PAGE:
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heaven, whose shining cliffs and walls rise sheer out of the dark unfathomable depths. It is not homogeneous. It apparently has strata. In it there is at least one vast vacuity.' Through it Satan, with difficulty and labor hard,'
O'er bog or steep, through strait, rough, dense, or rare,
Yet it is an ocean
Outrageous as a sea, dark, wasteful, wild,
Clearly, if heaven has sharp, rigid outlines like the moon, chaos has a shifting, tumultuous surface like the sun.
Deep in this tremendous abyss lies Hell, perhaps near the centre, possibly at the nadir; distant, at any rate, from the light of God by three times the radius of our starry universe.* In the centre of hell is the lake of fire, a boiling ocean.' Three vast regions of horror lie in concentric zones around it. First, a belt of fiery volcanic soil ; then, a moist region, through which, like an ocean stream,
“Lethe, the river of oblivion, rolls
Her watery labyrinth ;”
next, a frozen continent with
"A gulf profound as that Serbonian bog;'
* We need not suppose a mathematical exactness. " The moment you furnish Imagination with a yardstick, she abdicates in favor of her statistical poor-relation Commonplace.” – Lowell on Milton (Among My Books, 2d series).
and beyond all,
66 At last appear
Hell bounds, high reaching to the horrid roof,"
and in them the ninefold gates.
“ Our World, as Milton calls it, the whole solar system and the stars, is linked to Heaven and to Hell [to the latter by the bridge, Par. Lost, II. 1028], and in Chaos. It is a vast hollow sphere, hung at its zenith by a golden chain from the Empy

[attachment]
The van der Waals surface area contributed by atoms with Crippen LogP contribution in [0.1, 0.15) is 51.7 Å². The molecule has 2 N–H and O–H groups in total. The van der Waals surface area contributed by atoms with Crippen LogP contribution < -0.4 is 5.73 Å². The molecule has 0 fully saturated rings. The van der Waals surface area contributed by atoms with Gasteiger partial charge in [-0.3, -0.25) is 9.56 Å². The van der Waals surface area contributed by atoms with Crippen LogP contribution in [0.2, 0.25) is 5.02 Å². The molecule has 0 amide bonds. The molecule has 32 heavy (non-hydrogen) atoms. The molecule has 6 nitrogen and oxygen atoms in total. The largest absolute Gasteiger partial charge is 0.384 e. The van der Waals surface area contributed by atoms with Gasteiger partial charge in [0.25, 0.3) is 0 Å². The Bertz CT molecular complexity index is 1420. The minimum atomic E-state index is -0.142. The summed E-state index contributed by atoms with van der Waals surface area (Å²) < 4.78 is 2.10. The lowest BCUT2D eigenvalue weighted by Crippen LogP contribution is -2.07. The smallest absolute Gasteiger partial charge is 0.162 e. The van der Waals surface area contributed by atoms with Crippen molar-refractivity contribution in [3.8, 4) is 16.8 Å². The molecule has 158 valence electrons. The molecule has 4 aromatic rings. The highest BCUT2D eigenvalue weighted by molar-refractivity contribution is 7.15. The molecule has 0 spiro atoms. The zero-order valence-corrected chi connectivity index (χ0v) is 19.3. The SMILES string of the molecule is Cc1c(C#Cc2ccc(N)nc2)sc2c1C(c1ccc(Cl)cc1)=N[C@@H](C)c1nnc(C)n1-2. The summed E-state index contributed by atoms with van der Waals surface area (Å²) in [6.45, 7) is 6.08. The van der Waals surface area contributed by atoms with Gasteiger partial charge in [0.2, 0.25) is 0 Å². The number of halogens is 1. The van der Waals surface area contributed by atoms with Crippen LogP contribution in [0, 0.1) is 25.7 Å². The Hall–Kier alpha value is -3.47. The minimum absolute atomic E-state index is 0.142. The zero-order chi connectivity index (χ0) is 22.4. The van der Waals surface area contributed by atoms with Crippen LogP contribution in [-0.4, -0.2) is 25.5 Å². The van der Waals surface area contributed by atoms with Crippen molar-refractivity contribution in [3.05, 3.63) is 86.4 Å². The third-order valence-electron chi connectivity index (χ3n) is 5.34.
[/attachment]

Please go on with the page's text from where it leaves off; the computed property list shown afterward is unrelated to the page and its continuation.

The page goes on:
. . It is beaten by the winds of Chaos, and has only [sic] light on that side of it which is turned to Heaven. At its very zenith a bright sea flows as of liquid pearl, from which a mighty structure of stairs leads up to Heaven's gate. Over against the stairs a passage down to the earth opens into the hollow sphere." *
From the gifted critic just quoted, we may cite a paragraph upon Milton's diction and rhythm. “The Style is always great. On the whole it is the greatest in the whole range of English poetry; so great that when once we have come to know and honor and love it, it so subdues the judgment that the judgment can with difficulty do its work with temperance. . . . No style, when one has lived in it, is so spacious and so majestic a place to walk in. . . . Fulness of sound, weight of march, compactness of finish, fitness of words to things, fitness of pauses to thought, a strong grasp of the main idea while other ideas play round it, power of digression without loss of the power to return, equality of power over vast spaces of imagination, sustained splendor when
"With plume so strong, so equal and so soft,'
* Brooke's Milton Primer, p. 86.
a majesty in the conduct of thought, and a music in the majesty which fills it with solemn beauty, - belong one and all to the style; and it gains its highest influence on us, and fulfils the ultimate need of a grand style in being the easy and necessary expression of the very character and nature of the man."
The preparation of this little volume has been a continual joy, and the labor bestowed has daily brought its own exceeding great reward. Step by step, as the view was nearer, the poem has grown grander, and Milton's genius has seemed more angelic. May this slight contribution lead at least a few others to love more warmly this kingliest of English souls, and to study more intelligently and more reverently this loftiest work of the human imagination.
Girls' High School, Boston,
October 1, 1879.
* Brooke's Milton Primer, pp. 83, 84. Compare this with the fine passage on Milton's style and method in Lowell's Among My Books, 2d series, pp. 284–299. As to Milton's character, see the essays in J. R. Seeley's Roman Imperialism, etc. For many interesting and suggestive remarks on the poem, see Himes's Study of Paradise Lost (Lippincott, 1878).